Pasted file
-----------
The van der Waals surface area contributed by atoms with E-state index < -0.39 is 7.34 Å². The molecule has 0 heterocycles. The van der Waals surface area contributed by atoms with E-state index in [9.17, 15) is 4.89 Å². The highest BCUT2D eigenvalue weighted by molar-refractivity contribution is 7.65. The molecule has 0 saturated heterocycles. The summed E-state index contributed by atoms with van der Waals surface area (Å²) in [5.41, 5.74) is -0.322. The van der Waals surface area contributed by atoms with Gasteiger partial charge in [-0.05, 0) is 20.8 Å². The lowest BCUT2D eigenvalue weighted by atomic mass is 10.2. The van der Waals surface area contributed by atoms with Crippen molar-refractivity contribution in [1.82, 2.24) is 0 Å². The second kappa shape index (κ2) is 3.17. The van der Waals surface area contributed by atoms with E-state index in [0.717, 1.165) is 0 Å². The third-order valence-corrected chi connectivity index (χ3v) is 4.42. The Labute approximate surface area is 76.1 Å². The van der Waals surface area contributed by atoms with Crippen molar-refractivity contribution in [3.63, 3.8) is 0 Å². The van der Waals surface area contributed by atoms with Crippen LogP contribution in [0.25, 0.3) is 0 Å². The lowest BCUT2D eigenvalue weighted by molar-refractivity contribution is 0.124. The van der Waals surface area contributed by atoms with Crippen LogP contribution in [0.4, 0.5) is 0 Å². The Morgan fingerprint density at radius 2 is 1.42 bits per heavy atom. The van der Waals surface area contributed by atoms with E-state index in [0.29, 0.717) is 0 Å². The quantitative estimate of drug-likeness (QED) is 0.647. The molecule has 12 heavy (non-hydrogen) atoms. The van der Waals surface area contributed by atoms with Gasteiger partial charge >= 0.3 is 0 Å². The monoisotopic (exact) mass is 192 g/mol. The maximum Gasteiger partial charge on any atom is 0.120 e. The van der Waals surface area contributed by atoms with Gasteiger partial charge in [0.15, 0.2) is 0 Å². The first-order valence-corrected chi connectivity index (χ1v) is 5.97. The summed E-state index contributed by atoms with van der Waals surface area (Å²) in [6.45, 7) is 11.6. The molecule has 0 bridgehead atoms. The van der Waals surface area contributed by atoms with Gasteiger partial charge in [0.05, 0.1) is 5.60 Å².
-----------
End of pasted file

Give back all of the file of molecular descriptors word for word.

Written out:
The van der Waals surface area contributed by atoms with E-state index < -0.39 is 7.34 Å². The molecule has 0 heterocycles. The van der Waals surface area contributed by atoms with E-state index in [9.17, 15) is 4.89 Å². The highest BCUT2D eigenvalue weighted by molar-refractivity contribution is 7.65. The molecule has 0 saturated heterocycles. The summed E-state index contributed by atoms with van der Waals surface area (Å²) in [5.41, 5.74) is -0.322. The van der Waals surface area contributed by atoms with Gasteiger partial charge in [-0.05, 0) is 20.8 Å². The lowest BCUT2D eigenvalue weighted by atomic mass is 10.2. The van der Waals surface area contributed by atoms with Crippen molar-refractivity contribution in [1.82, 2.24) is 0 Å². The second kappa shape index (κ2) is 3.17. The van der Waals surface area contributed by atoms with E-state index in [0.717, 1.165) is 0 Å². The third-order valence-corrected chi connectivity index (χ3v) is 4.42. The Labute approximate surface area is 76.1 Å². The van der Waals surface area contributed by atoms with Crippen molar-refractivity contribution in [3.63, 3.8) is 0 Å². The van der Waals surface area contributed by atoms with Crippen LogP contribution in [0.25, 0.3) is 0 Å². The lowest BCUT2D eigenvalue weighted by molar-refractivity contribution is 0.124. The van der Waals surface area contributed by atoms with Crippen LogP contribution in [0.4, 0.5) is 0 Å². The Morgan fingerprint density at radius 2 is 1.42 bits per heavy atom. The van der Waals surface area contributed by atoms with E-state index in [0.29, 0.717) is 0 Å². The quantitative estimate of drug-likeness (QED) is 0.647. The molecule has 12 heavy (non-hydrogen) atoms. The van der Waals surface area contributed by atoms with Gasteiger partial charge >= 0.3 is 0 Å². The monoisotopic (exact) mass is 192 g/mol. The maximum Gasteiger partial charge on any atom is 0.120 e. The van der Waals surface area contributed by atoms with Gasteiger partial charge in [0.15, 0.2) is 0 Å². The first-order valence-corrected chi connectivity index (χ1v) is 5.97. The summed E-state index contributed by atoms with van der Waals surface area (Å²) in [6.45, 7) is 11.6. The molecule has 0 bridgehead atoms. The van der Waals surface area contributed by atoms with Gasteiger partial charge in [0.05, 0.1) is 5.60 Å².